Illegibility and incompleteness of drug prescription leads to medical error. We assessed legibility and completeness of prescriptions dispensed at State Pharmaceutical Corporation (SPC), Anuradhapura.
A cross sectional study was conducted at SPC, Anuradhapura. Ethical clearance was obtained from the Faculty of Medicine and Allied Sciences, Rajarata University of Sri Lanka. A 3-point Likert scale and a checklist (developed from WHO manual and BNF) were used to assess legibility and completeness respectively.
Thousand prescriptions over a period of four months were collected. Number of drugs per prescription was 3.95 (SD 2.2). Most of the prescriptions were hand written (99.8%) and from the private sector (72%). However, 16% of the prescriptions were from government sector and the rest were unclassified. Greater proportion of the prescriptions was legible with effort (65%). Illegible prescriptions were 9%. Name (94%), age (79%), gender (70%), name of prescriber (90%), signature of prescriber (84%), place of prescribing (76%), contact details of prescriber (53%), qualifications of the prescriber (86%), prescriber's rubber-stamp (89%), dose (93%), frequency (97%), duration (92%), and date (88%) were present in more than half of the prescriptions. Address (5%), SLMC registration number (35%), route of administration (7%), generic name (16%), treatment symbol (48%), diagnosis (41%) and refill information (6%) were seen in less than half of the prescriptions. Drug duplications were found in 0.3% of the prescriptions. Route of administration (90%), generic name (87%), frequency (68%) and duration (84%) were correct in most. Dose (67%) and prescriber's rubber-stamp (64%) were incorrect and incomplete respectively in most.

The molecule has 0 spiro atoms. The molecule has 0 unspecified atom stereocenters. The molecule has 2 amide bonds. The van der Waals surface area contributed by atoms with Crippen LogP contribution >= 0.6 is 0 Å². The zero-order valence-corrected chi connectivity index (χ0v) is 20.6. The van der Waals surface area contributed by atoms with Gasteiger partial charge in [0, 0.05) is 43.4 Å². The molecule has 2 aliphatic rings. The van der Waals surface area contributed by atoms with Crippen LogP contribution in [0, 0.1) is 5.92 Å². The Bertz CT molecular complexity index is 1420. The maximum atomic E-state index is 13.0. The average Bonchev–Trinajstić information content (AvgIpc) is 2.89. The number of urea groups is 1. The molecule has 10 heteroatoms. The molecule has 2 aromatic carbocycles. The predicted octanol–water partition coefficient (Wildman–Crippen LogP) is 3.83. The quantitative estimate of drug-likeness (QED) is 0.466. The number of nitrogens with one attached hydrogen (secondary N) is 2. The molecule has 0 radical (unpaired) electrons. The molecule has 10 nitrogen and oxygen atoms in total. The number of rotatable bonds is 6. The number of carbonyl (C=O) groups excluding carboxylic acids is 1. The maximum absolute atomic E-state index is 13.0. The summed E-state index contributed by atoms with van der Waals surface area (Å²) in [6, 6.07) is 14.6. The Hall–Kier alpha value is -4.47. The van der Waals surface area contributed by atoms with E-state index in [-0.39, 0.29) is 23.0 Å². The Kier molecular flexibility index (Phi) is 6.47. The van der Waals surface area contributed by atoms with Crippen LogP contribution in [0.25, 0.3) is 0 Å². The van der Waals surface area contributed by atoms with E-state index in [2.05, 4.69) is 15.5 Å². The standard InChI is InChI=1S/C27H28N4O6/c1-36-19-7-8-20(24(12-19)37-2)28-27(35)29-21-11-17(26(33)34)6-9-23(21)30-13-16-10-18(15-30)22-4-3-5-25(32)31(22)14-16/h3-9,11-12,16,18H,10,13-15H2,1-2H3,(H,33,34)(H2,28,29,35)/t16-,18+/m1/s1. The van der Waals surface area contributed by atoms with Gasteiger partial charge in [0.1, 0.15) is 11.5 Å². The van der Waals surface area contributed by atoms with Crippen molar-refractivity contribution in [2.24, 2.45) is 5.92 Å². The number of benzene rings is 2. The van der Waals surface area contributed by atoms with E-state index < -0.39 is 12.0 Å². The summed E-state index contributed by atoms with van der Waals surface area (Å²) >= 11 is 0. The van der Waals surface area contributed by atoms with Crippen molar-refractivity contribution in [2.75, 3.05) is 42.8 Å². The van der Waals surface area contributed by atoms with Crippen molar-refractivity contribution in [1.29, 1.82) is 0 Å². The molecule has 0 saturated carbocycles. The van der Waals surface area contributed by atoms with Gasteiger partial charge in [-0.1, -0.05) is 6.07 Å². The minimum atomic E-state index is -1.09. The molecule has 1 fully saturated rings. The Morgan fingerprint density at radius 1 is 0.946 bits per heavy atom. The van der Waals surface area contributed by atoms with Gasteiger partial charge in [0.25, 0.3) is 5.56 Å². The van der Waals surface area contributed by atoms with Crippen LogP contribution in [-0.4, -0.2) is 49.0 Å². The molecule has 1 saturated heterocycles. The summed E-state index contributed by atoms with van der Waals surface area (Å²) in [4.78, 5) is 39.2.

Absence of route of administration and generic name, incorrect dose and incomplete rubber-stamp of the prescriber were common findings. Prescribers’ behavior and motives in the above mentioned issues might need to be probed in more detailed manner (e.g. root cause analysis).